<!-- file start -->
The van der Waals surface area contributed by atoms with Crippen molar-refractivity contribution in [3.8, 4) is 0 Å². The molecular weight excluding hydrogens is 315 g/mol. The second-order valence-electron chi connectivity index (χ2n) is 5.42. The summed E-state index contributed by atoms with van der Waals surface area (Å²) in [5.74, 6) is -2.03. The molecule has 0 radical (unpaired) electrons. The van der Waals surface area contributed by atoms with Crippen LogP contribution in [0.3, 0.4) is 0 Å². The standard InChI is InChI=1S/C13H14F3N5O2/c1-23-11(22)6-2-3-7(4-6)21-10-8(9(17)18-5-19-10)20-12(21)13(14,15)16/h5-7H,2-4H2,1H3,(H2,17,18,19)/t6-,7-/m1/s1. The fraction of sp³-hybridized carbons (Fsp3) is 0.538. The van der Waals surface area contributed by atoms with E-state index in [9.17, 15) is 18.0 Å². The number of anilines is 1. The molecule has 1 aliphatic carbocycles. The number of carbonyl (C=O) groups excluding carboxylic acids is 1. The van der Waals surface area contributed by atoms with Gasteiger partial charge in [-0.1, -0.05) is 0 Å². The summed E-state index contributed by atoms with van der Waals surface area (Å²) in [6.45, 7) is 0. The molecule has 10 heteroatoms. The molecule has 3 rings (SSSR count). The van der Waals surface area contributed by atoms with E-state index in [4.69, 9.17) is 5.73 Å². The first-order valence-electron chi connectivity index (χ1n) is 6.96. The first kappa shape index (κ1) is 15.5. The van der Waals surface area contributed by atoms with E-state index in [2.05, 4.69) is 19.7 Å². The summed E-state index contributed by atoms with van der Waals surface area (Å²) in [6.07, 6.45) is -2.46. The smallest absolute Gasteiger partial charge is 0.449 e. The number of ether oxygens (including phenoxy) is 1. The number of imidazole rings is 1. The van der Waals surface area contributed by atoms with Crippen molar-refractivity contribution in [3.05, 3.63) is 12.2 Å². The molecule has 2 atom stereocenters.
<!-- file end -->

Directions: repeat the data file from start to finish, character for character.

The van der Waals surface area contributed by atoms with Crippen molar-refractivity contribution in [3.8, 4) is 0 Å². The molecular weight excluding hydrogens is 315 g/mol. The second-order valence-electron chi connectivity index (χ2n) is 5.42. The summed E-state index contributed by atoms with van der Waals surface area (Å²) in [5.74, 6) is -2.03. The molecule has 0 radical (unpaired) electrons. The van der Waals surface area contributed by atoms with Crippen LogP contribution in [0.3, 0.4) is 0 Å². The standard InChI is InChI=1S/C13H14F3N5O2/c1-23-11(22)6-2-3-7(4-6)21-10-8(9(17)18-5-19-10)20-12(21)13(14,15)16/h5-7H,2-4H2,1H3,(H2,17,18,19)/t6-,7-/m1/s1. The fraction of sp³-hybridized carbons (Fsp3) is 0.538. The van der Waals surface area contributed by atoms with E-state index in [9.17, 15) is 18.0 Å². The number of anilines is 1. The molecule has 1 aliphatic carbocycles. The number of carbonyl (C=O) groups excluding carboxylic acids is 1. The van der Waals surface area contributed by atoms with Gasteiger partial charge in [-0.1, -0.05) is 0 Å². The summed E-state index contributed by atoms with van der Waals surface area (Å²) in [6.45, 7) is 0. The molecule has 10 heteroatoms. The molecule has 3 rings (SSSR count). The van der Waals surface area contributed by atoms with E-state index in [4.69, 9.17) is 5.73 Å². The first-order valence-electron chi connectivity index (χ1n) is 6.96. The first kappa shape index (κ1) is 15.5. The van der Waals surface area contributed by atoms with E-state index in [2.05, 4.69) is 19.7 Å². The summed E-state index contributed by atoms with van der Waals surface area (Å²) in [6.07, 6.45) is -2.46. The smallest absolute Gasteiger partial charge is 0.449 e. The number of ether oxygens (including phenoxy) is 1. The number of imidazole rings is 1. The van der Waals surface area contributed by atoms with Crippen molar-refractivity contribution in [3.05, 3.63) is 12.2 Å². The molecule has 2 atom stereocenters.